“Luck is important, but no one gets a lucky break without talent and ambition”
An interview with
Kida Ramadan and Frederick Lau
When they first met five years ago, actors Kida Ramadan and Frederick Lau hit it off straightaway. They have been inseparable ever since, despite – or perhaps because of – their differences. One is 42, the other 29. One grew up in Berlin’s Kreuzberg district, the other in Steglitz. One plays a gangster in the popular German drama series 4 Blocks, while the other plays a guy who’ll do whatever it takes to survive in the cinema blockbuster Victoria. Together, they talk about their happiness at having found their roles for life: as fathers, artists and friends.
CLOSED: I would like to talk to you about happiness. What moments bring you happiness?
FREDERICK LAU: Sometimes I can be a bit hot-blooded, so feeling water on my body makes me happy. Going diving and forgetting everything around me. And, of course – and I’m sure we both feel the same way – seeing our children; when they run up to us, laughing.
KIDA RAMADAN: And the fact we can live out our dreams in this profession. But I think healthy children are the greatest gift. And living in a country where there is justice. I’m incredibly lucky that my father brought our family here from Lebanon. If he hadn’t done that, there’s nowhere else where I would be able to make my dreams and wishes come true like I can here.
Does luck play a part in a successful acting career?
Luck is important, but no one gets a lucky break without talent and ambition, mate.
I agree: you have to work for your luck. You can’t just sit around at home praying for it to fall into your lap.
We’re lucky to be able to do this job. And we’ve already got a plan in case it all goes pear-shaped one day: we’re going to be acting coaches. There are bound to be thirty people a year who want to be coached by us (laughs).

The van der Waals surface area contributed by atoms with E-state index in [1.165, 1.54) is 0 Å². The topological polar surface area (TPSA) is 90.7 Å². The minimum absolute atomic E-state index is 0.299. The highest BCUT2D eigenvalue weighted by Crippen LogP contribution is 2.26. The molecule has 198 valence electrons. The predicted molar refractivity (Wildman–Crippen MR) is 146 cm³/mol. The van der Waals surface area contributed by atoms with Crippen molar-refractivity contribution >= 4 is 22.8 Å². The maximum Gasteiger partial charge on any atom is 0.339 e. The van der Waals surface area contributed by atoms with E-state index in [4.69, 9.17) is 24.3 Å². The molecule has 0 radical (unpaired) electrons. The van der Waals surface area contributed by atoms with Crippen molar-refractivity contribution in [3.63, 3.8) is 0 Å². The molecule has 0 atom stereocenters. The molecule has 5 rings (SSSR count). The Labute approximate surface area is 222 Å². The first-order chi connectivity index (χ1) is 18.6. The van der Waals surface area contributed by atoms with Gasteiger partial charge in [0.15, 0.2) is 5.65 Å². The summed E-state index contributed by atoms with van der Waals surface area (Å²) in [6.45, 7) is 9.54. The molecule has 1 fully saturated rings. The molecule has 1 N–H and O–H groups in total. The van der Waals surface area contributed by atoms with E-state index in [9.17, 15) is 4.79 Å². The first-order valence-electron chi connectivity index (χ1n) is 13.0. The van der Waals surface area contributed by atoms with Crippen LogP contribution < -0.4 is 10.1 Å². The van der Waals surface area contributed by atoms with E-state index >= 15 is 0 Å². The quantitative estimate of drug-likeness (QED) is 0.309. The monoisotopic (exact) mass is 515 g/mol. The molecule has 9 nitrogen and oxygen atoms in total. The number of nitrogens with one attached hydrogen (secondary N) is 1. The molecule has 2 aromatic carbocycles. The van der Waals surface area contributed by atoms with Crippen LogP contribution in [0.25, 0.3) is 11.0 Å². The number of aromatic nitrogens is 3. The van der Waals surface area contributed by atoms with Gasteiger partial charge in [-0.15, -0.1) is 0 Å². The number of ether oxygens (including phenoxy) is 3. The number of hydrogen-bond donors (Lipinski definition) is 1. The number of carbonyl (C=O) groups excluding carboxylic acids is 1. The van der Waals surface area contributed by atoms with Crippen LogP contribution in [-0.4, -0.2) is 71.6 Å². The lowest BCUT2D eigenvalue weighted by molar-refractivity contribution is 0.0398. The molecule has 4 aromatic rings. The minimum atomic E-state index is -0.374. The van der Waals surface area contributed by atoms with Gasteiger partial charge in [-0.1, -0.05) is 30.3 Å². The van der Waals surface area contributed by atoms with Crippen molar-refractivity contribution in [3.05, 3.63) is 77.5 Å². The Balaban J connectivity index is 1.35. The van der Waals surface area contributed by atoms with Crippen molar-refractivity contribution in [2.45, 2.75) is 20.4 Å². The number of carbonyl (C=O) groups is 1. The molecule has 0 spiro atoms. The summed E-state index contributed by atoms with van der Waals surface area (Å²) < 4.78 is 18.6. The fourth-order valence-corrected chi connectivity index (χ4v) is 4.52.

Before you were discovered as an actor, you worked as a waiter at your parents’ restaurant, Mr Ramadan. What you really wanted was to be an actor. Were you happy then?
I was like the footballer Kimmich, waiting in vain to be discovered (laughs). It was just a family thing. What was I supposed to do? I had to help my father. And in the end, it indirectly prepared me for my life as an actor. As a waiter, you have to be a good entertainer.
There’s a wonderful German song called Künstler sind nicht überflüssig (Artists Aren’t Superfluous). The next verse is “Because they have something to say”. As an actor, it’s important not to lose sight of the fact you have something to say. That’s satisfying.
And you must never forget where you come from. It could all be over tomorrow: there’s so much uncertainty in this job. It’s like walking on a tightrope: you could fall at any moment. So it’s good to know you’ve got family and a friend like Freddy.
Are you ‘framily’ to one another? Friends who are like family?
You could say that. We’re very loyal. You have to be able to trust one another; stand by one another. When Kida messes up and we both know it, we don’t talk about it. We don’t want to hurt one another.
If Freddy goes out without me and my name comes up in conversation, I know he will stick up for me 100%. Even if I’m wrong. Which is often the case. The same is true when the boot’s on the other foot: I defend Freddy. Afterwards, I don’t tell him about it. I don’t feel the need to bring up the subject again.